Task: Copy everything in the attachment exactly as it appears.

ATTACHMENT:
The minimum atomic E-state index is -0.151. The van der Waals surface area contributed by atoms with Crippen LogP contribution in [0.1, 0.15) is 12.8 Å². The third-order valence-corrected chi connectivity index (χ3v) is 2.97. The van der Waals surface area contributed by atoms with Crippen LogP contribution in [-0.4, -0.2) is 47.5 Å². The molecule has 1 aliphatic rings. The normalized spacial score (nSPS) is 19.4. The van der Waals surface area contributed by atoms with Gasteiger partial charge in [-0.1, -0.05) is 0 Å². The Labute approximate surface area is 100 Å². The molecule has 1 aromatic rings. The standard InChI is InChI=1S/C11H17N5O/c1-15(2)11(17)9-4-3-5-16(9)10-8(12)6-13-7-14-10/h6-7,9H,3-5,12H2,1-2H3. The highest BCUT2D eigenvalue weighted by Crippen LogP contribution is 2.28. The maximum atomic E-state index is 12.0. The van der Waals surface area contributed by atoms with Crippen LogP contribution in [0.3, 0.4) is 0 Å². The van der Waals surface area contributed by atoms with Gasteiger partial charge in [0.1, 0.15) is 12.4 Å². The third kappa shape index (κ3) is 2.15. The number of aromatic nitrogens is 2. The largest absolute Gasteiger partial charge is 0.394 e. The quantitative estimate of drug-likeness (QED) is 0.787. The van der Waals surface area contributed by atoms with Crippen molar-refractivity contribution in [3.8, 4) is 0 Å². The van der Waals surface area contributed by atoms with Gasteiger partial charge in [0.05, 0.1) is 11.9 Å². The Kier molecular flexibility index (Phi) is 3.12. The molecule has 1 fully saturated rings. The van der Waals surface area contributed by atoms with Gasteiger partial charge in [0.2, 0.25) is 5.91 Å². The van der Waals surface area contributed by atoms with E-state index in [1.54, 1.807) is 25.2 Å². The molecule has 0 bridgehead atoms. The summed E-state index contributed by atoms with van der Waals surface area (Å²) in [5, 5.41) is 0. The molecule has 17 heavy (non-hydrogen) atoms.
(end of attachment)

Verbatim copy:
The minimum atomic E-state index is -0.151. The van der Waals surface area contributed by atoms with Crippen LogP contribution in [0.1, 0.15) is 12.8 Å². The third-order valence-corrected chi connectivity index (χ3v) is 2.97. The van der Waals surface area contributed by atoms with Crippen LogP contribution in [-0.4, -0.2) is 47.5 Å². The molecule has 1 aliphatic rings. The normalized spacial score (nSPS) is 19.4. The van der Waals surface area contributed by atoms with Gasteiger partial charge in [-0.1, -0.05) is 0 Å². The Labute approximate surface area is 100 Å². The molecule has 1 aromatic rings. The standard InChI is InChI=1S/C11H17N5O/c1-15(2)11(17)9-4-3-5-16(9)10-8(12)6-13-7-14-10/h6-7,9H,3-5,12H2,1-2H3. The highest BCUT2D eigenvalue weighted by Crippen LogP contribution is 2.28. The maximum atomic E-state index is 12.0. The van der Waals surface area contributed by atoms with Crippen LogP contribution in [0.3, 0.4) is 0 Å². The van der Waals surface area contributed by atoms with Gasteiger partial charge in [0.1, 0.15) is 12.4 Å². The third kappa shape index (κ3) is 2.15. The number of aromatic nitrogens is 2. The largest absolute Gasteiger partial charge is 0.394 e. The quantitative estimate of drug-likeness (QED) is 0.787. The van der Waals surface area contributed by atoms with Crippen molar-refractivity contribution in [3.8, 4) is 0 Å². The van der Waals surface area contributed by atoms with Gasteiger partial charge in [0.05, 0.1) is 11.9 Å². The Kier molecular flexibility index (Phi) is 3.12. The molecule has 1 fully saturated rings. The van der Waals surface area contributed by atoms with Gasteiger partial charge in [0.2, 0.25) is 5.91 Å². The van der Waals surface area contributed by atoms with E-state index in [1.54, 1.807) is 25.2 Å². The molecule has 0 bridgehead atoms. The summed E-state index contributed by atoms with van der Waals surface area (Å²) in [5, 5.41) is 0. The molecule has 17 heavy (non-hydrogen) atoms.